A herdsman in the Chinese region of Inner Mongolia was confirmed to be infected with bubonic plague, health officials said, a reminder of how even as the world battles a pandemic caused by a novel virus, old threats remain. The Bayannur city health commission said the plague was diagnosed in the herdsman on Sunday, and he was in stable condition undergoing treatment at a hospital. The commission also issued a third-level alert, the second lowest in a four-level system, warning people against hunting, eating or transporting potentially infected animals, particularly marmots, and to report any dead or diseased rodents. The city government said it had put in place plague-prevention measures that would remain in force for the rest of the year. The disease, which caused the Black Death in the Middle Ages, is caused by the Yersinia pestis bacterium and is transmitted by fleas that become infected by rodents.
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The World Health Organization WHO says it is "carefully monitoring" a case of bubonic plague in China's northern Inner Mongolia region, but says that it is "not high risk". Spokeswoman Margaret Harris said: "Bubonic plague has been with us and is always with us, for centuries. We are looking at the case numbers in China. It's being well managed. The WHO said it was informed on Monday of the case of the herdsman, who is being treated at a hospital in Bayannur.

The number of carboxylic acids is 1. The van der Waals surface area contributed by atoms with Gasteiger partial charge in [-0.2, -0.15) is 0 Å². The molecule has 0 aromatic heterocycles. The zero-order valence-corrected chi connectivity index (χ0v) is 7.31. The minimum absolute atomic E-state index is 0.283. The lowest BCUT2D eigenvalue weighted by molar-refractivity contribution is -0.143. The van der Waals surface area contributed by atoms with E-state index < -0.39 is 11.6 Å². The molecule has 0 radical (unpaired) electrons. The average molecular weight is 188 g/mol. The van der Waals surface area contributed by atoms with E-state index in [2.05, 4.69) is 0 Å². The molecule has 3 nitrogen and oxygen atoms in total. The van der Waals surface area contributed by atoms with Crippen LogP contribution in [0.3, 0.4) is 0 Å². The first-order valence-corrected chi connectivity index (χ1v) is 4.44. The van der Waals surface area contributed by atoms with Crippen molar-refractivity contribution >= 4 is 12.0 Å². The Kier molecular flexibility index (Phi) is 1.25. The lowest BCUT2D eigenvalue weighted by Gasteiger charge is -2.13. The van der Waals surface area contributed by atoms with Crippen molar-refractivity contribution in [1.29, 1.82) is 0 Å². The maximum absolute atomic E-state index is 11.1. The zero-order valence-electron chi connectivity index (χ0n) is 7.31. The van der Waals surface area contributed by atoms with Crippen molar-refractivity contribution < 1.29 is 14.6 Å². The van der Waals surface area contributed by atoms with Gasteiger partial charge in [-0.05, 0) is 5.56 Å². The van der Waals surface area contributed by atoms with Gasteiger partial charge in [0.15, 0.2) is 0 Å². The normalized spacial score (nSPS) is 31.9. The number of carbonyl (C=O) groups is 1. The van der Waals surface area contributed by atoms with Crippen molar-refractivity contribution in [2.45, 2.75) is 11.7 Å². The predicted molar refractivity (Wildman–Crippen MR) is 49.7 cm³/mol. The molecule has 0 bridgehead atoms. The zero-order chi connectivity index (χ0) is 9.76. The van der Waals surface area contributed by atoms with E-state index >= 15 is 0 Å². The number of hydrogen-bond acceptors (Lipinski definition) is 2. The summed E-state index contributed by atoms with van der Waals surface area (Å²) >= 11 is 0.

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CNN First, they felt pain all over their body. More Videos What is the plague?
The Black Death , a medieval pandemic that was likely the bubonic plague, is generally associated with Europe. This is not surprising since it killed an estimated one-third of the European population in the 14th century. However, the Bubonic Plague actually started in Asia and devastated many areas of that continent as well. Unfortunately, the course of the pandemic in Asia is not as thoroughly documented as it is for Europe—however, the Black Death does appear in records from across Asia in the s and s noting that the disease spread terror and destruction wherever it arose. Many scholars believe that the bubonic plague began in northwestern China, while others cite southwestern China or the steppes of Central Asia.